What's your landlord doing with your rent deposit?
First things first - what is a rent deposit?
In its simplest form a rent deposit should be a sum of money handed over by a tenant to a landlord at the start of a lease as security for payment of rent.
Rent deposits for residential premises are now protected by regulations. A landlord must join a Tenancy Deposit Scheme and failure to comply with the regulations entitles the tenant to sue for compensation equal to three times the value of the rent deposit.
For commercial premises there is no such protection, however. Frequently, landlords attempt to use rent deposits for a whole range of purposes. If you are worried about what your landlord might do with the deposit once you have handed it over then you should ensure that the landlord's rights and obligations in respect of the rent deposit are documented either in the lease or a separate rent deposit deed. This is a fundamental first step. If there is nothing in writing dealing with the rent deposit then the landlord can put it straight into the bank and spend it.
If you need advice on this issue contact Cousins Business Law.
What should be covered in a lease deposit deed?
Having established that the rules regarding the use of the rent deposit must be in writing, what things should be covered in the lease or rent deposit deed?
Who holds the deposit?
In an ideal world, the landlord should not hold the deposit. It should ideally be held in an account operated by the landlord's solicitor to ensure the funds are not misappropriated. If the landlord goes into administration or is declared bankrupt, suing for the return of the deposit will be a waste of time if the money has already been spent. It can be difficult to persuade a landlord to agree to this (usually because solicitors have no interest in managing a load of deposit accounts for their clients). At the very least, if the landlord is to hold the deposit it should be paid into a separate designated deposit account.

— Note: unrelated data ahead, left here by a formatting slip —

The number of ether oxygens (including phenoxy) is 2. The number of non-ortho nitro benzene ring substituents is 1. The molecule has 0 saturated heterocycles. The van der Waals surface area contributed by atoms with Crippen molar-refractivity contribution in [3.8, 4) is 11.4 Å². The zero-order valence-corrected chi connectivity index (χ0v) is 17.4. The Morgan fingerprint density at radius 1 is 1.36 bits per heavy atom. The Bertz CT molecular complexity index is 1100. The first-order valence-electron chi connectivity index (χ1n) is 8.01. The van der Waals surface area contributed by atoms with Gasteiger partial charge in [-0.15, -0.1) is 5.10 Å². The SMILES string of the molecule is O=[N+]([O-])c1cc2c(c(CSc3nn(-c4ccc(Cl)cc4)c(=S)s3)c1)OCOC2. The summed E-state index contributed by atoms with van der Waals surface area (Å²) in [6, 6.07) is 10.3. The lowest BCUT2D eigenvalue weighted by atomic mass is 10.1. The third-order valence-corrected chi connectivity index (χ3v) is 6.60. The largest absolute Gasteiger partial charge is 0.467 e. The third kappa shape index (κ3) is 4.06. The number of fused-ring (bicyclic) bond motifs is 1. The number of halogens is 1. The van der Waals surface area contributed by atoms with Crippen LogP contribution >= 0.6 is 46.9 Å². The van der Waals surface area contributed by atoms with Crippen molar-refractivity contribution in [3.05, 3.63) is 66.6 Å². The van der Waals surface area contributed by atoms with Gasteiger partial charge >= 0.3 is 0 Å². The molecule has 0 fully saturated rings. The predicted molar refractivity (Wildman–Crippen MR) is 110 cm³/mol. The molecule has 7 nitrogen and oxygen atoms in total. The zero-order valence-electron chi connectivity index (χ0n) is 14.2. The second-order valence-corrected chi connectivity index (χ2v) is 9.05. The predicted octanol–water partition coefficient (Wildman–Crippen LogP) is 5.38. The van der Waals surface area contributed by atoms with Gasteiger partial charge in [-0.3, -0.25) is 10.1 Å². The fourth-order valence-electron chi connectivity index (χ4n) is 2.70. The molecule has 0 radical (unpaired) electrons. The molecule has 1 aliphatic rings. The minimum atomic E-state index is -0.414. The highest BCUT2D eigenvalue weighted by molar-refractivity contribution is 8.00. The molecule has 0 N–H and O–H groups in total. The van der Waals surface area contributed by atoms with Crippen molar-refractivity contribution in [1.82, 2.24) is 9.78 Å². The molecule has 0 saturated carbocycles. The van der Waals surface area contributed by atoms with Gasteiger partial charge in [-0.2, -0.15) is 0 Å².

Who is entitled to interest on the deposit?
This should always be the tenant as it is the tenant's money. The lease or rent deposit deed should specify that the landlord should put the money into an account that pays interest and that the interest should be paid to the tenant (usually once every twelve months). The interest should not just be allowed to sit in the deposit account.
In what circumstances can the landlord withdraw money from the deposit account?
This needs to be very carefully specified. Landlord's solicitors will normally draft the documentation to allow the landlord to deduct money whenever the tenant breaches the lease to cover all losses and expenses incurred by the landlord as a result of the breach. Like indemnities, this gives the landlord a right to compensation and costs that the general law might not otherwise allow and is therefore intrinsically unfair. The landlord should only be allowed to withdraw money for non-payment of rent (and possibly interest on the unpaid rent if the lease provides for interest on late rental payments). The landlord should also not be entitled to withdraw money for non-payment of service charge as the reason for the non-payment may be a dispute over the amount of the service charge.
When should the deposit be repaid to the tenant?
The principle behind the rent deposit is that a landlord is entitled to ask for security where a tenant cannot demonstrate its ability to pay the rent (by producing accounts or references to demonstrate its financial position). That being the case, the tenant should be entitled to the return of the rent deposit if a point is reached during the term that enables it to demonstrate its financial strength. A common way of dealing with this in a rent deposit deed is to say that a tenant is entitled to the return of the deposit if it can produce three years accounts which show a net profit of three times the annual rent. The rent deposit should also be returned to the tenant if it sells the lease and also at the end of the term. Again, the landlord should not have the right to deduct from the deposit at the end of the term any amounts it sees fit to cover a potential dilapidations claim.
If you are concerned about your lease deposit or need any further advice arrange to speak to one of our property solicitors. Book a free initial appointment here.
Article added: 11 August 2008 © Cousins Business Law
This article is not intended to constitute legal advice, nor is it intended to be a complete and authoritative statement of the law, and what we say might be out of date by the time you read it. You should always seek legal advice to confirm whether or how any information in this article applies to your particular situation. We offer a free telephone consultation to discuss your particular circumstances.
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